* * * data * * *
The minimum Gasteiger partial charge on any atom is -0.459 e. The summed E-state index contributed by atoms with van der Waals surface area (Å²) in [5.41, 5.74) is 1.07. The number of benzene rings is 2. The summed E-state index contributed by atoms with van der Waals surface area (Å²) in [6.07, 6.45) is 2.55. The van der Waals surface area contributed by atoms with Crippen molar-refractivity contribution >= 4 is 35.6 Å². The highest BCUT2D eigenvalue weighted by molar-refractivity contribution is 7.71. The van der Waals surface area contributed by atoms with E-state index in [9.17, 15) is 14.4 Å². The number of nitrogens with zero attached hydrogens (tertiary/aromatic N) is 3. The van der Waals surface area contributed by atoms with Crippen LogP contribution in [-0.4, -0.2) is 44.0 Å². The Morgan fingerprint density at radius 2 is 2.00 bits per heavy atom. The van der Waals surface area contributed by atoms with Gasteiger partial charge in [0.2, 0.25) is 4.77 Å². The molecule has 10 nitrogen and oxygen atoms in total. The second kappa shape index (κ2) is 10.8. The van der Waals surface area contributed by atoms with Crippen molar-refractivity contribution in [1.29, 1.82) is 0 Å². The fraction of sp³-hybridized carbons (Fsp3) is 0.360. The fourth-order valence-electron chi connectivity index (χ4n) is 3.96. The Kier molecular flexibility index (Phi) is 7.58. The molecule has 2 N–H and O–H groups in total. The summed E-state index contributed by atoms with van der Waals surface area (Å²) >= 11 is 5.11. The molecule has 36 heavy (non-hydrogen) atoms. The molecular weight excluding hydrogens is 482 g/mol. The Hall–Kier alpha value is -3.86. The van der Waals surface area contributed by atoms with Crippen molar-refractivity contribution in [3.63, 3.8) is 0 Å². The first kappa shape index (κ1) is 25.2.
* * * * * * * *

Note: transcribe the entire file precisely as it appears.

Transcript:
The minimum Gasteiger partial charge on any atom is -0.459 e. The summed E-state index contributed by atoms with van der Waals surface area (Å²) in [5.41, 5.74) is 1.07. The number of benzene rings is 2. The summed E-state index contributed by atoms with van der Waals surface area (Å²) in [6.07, 6.45) is 2.55. The van der Waals surface area contributed by atoms with Crippen molar-refractivity contribution >= 4 is 35.6 Å². The highest BCUT2D eigenvalue weighted by molar-refractivity contribution is 7.71. The van der Waals surface area contributed by atoms with E-state index in [9.17, 15) is 14.4 Å². The number of nitrogens with zero attached hydrogens (tertiary/aromatic N) is 3. The van der Waals surface area contributed by atoms with Crippen LogP contribution in [-0.4, -0.2) is 44.0 Å². The Morgan fingerprint density at radius 2 is 2.00 bits per heavy atom. The van der Waals surface area contributed by atoms with Gasteiger partial charge in [0.2, 0.25) is 4.77 Å². The molecule has 10 nitrogen and oxygen atoms in total. The second kappa shape index (κ2) is 10.8. The van der Waals surface area contributed by atoms with Crippen molar-refractivity contribution in [1.29, 1.82) is 0 Å². The fraction of sp³-hybridized carbons (Fsp3) is 0.360. The fourth-order valence-electron chi connectivity index (χ4n) is 3.96. The Kier molecular flexibility index (Phi) is 7.58. The molecule has 2 N–H and O–H groups in total. The summed E-state index contributed by atoms with van der Waals surface area (Å²) >= 11 is 5.11. The molecule has 36 heavy (non-hydrogen) atoms. The molecular weight excluding hydrogens is 482 g/mol. The Hall–Kier alpha value is -3.86. The van der Waals surface area contributed by atoms with Crippen molar-refractivity contribution in [3.63, 3.8) is 0 Å². The first kappa shape index (κ1) is 25.2.